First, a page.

PLAYING FOR LOWER STAKES. In a mystery, sometimes the plot involves an investigator discovering an event in common that identifies an individual or conspiracy bent on concealing an evil. Robert Harris's Fatherland involves one such conspiracy (a Third Reich that obtains a truce in World War II intends not to have detente with the United States ruined) and there are any number of quasi-factual books on the Kennedy assassinations purporting to make such identifications. Martin Cruz Smith's Stalin's Ghost, the latest in a series featuring a Moscow gumshoe who has been through the stagnation, perestroika, Chernobyl, and the oligarchiks now put out to pasture to investigate supposed crazies who see Stalin haunting the Metro station near his wartime bunker. (Dictators and tunnels.) Some political consultants from the States are on hand to help a coalition of disaffected Chechen war veterans and Communist hangers-on develop a political movement. And yes, the gumshoe's investigation becomes a quest for serial killers. It seems churlish to put spoilers into a review of a mystery. I'll note for Book Review No.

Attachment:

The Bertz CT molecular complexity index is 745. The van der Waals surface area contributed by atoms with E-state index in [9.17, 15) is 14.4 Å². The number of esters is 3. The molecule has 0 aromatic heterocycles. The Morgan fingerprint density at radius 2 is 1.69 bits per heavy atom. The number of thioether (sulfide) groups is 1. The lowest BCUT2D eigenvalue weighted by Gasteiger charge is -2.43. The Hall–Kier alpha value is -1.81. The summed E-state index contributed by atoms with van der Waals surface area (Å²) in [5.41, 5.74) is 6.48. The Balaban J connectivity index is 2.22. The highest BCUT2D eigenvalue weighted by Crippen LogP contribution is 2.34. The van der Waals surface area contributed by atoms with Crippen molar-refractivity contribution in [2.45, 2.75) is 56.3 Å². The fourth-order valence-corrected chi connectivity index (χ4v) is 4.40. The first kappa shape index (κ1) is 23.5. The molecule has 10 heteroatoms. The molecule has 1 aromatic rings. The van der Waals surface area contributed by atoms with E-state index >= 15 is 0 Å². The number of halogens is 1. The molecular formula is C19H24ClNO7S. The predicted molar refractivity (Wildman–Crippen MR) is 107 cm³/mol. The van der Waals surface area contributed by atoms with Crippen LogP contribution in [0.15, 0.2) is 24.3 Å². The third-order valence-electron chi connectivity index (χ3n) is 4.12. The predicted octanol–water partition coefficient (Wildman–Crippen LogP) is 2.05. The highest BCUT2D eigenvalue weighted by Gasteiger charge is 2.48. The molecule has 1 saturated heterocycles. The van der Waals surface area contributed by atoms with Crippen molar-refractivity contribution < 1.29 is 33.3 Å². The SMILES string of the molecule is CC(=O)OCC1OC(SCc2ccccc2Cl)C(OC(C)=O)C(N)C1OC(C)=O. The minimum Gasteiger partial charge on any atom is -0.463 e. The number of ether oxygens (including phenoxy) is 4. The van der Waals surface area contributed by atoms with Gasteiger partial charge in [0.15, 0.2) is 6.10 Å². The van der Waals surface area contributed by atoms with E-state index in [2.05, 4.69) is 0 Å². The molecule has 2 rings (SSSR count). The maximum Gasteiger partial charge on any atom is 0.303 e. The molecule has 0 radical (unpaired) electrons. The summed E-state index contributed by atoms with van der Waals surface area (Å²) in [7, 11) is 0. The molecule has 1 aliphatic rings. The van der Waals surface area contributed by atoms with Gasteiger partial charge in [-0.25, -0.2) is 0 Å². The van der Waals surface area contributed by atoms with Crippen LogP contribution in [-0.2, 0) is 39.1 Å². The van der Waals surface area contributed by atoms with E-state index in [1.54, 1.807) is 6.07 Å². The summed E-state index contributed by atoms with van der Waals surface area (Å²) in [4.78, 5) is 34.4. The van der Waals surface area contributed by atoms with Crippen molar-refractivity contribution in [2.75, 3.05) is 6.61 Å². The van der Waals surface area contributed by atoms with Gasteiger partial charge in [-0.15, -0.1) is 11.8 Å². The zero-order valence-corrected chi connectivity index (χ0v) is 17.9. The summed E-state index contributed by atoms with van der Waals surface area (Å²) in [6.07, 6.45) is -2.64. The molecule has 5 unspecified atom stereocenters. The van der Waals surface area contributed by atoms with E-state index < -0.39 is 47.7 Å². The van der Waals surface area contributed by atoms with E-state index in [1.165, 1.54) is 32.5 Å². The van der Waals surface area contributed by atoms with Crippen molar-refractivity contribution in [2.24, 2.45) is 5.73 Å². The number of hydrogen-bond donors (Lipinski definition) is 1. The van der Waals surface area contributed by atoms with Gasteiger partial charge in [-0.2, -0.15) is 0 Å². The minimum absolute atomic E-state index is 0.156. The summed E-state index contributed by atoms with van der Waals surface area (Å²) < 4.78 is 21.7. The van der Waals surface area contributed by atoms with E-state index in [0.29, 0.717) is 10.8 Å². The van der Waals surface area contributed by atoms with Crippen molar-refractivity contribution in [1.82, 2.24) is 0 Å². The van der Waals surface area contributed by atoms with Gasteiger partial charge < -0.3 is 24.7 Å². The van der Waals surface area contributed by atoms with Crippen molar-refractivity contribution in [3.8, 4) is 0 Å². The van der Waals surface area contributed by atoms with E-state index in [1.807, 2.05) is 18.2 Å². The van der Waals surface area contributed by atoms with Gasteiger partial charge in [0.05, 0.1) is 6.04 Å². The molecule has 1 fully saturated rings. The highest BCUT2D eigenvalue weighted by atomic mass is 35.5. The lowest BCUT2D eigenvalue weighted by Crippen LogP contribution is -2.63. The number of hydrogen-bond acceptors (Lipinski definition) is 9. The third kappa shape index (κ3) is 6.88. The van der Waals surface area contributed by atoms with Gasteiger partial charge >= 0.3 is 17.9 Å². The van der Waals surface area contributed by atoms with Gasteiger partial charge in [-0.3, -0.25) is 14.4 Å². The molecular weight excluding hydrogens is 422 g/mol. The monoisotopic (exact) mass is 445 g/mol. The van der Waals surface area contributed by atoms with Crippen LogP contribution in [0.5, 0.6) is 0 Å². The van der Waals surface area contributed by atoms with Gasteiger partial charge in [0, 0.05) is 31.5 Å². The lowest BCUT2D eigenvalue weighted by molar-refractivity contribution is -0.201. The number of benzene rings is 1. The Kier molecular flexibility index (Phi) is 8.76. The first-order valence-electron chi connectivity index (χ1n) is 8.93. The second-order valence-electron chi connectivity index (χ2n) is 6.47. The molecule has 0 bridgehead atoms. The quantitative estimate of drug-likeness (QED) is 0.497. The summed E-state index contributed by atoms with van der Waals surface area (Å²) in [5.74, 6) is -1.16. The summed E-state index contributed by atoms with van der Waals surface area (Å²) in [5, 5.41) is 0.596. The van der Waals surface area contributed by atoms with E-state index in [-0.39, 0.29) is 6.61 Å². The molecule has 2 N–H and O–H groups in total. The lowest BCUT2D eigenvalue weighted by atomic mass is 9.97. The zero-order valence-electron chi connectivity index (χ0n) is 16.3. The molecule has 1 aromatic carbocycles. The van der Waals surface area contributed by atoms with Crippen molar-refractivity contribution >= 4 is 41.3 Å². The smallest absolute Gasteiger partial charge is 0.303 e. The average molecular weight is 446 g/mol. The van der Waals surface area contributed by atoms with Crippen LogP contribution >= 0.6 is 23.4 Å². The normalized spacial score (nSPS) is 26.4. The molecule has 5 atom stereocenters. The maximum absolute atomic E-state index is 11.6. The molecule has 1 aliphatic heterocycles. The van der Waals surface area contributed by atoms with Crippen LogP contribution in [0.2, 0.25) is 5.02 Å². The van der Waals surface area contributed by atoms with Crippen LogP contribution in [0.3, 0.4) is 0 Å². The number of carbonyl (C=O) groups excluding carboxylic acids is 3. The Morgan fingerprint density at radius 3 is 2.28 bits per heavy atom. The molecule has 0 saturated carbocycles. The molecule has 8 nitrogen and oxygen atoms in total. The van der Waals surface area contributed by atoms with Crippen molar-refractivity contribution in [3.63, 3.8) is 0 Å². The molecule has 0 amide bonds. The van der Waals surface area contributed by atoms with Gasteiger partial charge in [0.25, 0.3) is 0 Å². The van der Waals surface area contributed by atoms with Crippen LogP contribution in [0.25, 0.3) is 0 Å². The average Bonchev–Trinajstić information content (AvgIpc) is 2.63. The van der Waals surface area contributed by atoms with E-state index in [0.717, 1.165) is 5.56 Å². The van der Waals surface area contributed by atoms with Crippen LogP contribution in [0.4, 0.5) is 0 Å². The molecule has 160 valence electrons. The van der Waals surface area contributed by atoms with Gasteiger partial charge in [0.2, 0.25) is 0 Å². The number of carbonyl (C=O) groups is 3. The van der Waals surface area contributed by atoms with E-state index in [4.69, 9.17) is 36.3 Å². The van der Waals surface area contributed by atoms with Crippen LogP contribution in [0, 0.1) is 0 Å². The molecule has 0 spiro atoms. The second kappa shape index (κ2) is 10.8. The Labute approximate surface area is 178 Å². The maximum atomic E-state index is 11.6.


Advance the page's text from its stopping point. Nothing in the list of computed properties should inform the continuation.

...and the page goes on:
1920 that some of the plot development borders on the implausible, and the evil being concealed does not rise to the level of a President murdered or of a genocide, which the political consultants, who end up playing a relatively minor role, would no doubt spin as "ethnic cleansing," particularly if it involves Polish counterrevolutionaries.